DAVAO CITY, Philippines – The country’s inflation rate further slowed down to 0.9 percent in the month of September, according to the latest report of the Philippine Statistics Authority (PSA).
The latest figure, down from 1.7 percent inflation rate in August, also falls within the 0.6-1.4 percent estimate of the Bangko Sentral ng Pilipinas (BSP). The PSA added this is the slowest rate since June 2016, which was at 1.3 percent.
This is also lower compared to September last year’s inflation rate that reached to 6.7 percent, the highest in the last nine years.
BSP Governor Benjamin Diokno attributed the downward trajectory of inflation to “whole of government” effort, including the political will of President Rodrigo Duterte, and the Congress’s passage of Rice Tariffication Law (RTL).
BSP earlier projected the inflation to further drop as cheap imported rice flooded local market following the government’s move to liberalize the country’s rice industry.
However, consumer group Bantay Bigas pointed out that the lower inflation does not mean that prices of commodities have actually went down.
“The increase of prices only slowed down (in the previous months), but the goods remain to be sold in high prices,” Cathy Estavillo, Bantay Bigas spokesperson, said in an interview.
According to the group’s monitoring, the prices of goods in local markets continued to be expensive also due to the recent increases on fuel prices.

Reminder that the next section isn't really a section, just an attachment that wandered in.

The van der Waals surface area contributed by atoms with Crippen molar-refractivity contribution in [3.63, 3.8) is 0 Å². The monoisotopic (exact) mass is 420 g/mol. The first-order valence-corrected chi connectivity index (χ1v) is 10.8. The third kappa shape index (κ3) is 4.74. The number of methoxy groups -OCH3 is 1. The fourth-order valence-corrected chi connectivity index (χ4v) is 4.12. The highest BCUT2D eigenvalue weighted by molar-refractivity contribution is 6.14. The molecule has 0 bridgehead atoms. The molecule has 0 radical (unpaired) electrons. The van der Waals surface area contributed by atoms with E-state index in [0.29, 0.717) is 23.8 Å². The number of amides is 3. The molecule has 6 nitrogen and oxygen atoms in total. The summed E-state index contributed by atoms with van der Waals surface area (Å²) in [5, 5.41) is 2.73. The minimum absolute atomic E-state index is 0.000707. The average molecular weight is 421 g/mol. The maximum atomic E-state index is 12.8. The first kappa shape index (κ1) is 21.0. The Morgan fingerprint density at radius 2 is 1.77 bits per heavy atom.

Bantay Bigas, along with other groups, had decried the impact of RTL to local rice farmers whose livelihood had been threatened by the said law.
“Farmers lost much income due to the drop of palay (unhusked rice) prices this harvest season,” Estavillo said, citing the farm gate prices as low as P7 per kilo in some areas in the country.
“What the government’s economic managers is claiming that (the inflation slowed down) because of the rice liberalization law is not true. The prices of common goods remain to be high, and what’s worse, is the widespread displacement and hunger of our Filipino farmers,” Estavillo said.
Bantay Bigas, together with Anakpawis Party-list and Amihan peasant women group, had also started a signature campaign for the scrapping of RTL.
“Rice liberalization meant hardships to struggling rice farmers. More than two million farmers are enduring high cost of inputs and fuel for production. On top of the impact of the TRAIN law in 2018, farm gate prices fell dramatically this year when the law was enacted. Moreover, the unprecedented influx of imported rice failed to pull down prices of rice, while hammering farm gate prices,” former Anakpawis Representative Ariel “Ka Ayik” Casilao said in a statement.
Casilao said that amidst the continuing price hikes of basic goods and services, the 0.9 percent inflation recorded in September “does not reflect the real situation of poor and ordinary consumers burdened by price shocks due to the effect of TRAIN Law and unabated hike on fuel prices.” (davaotoday.com)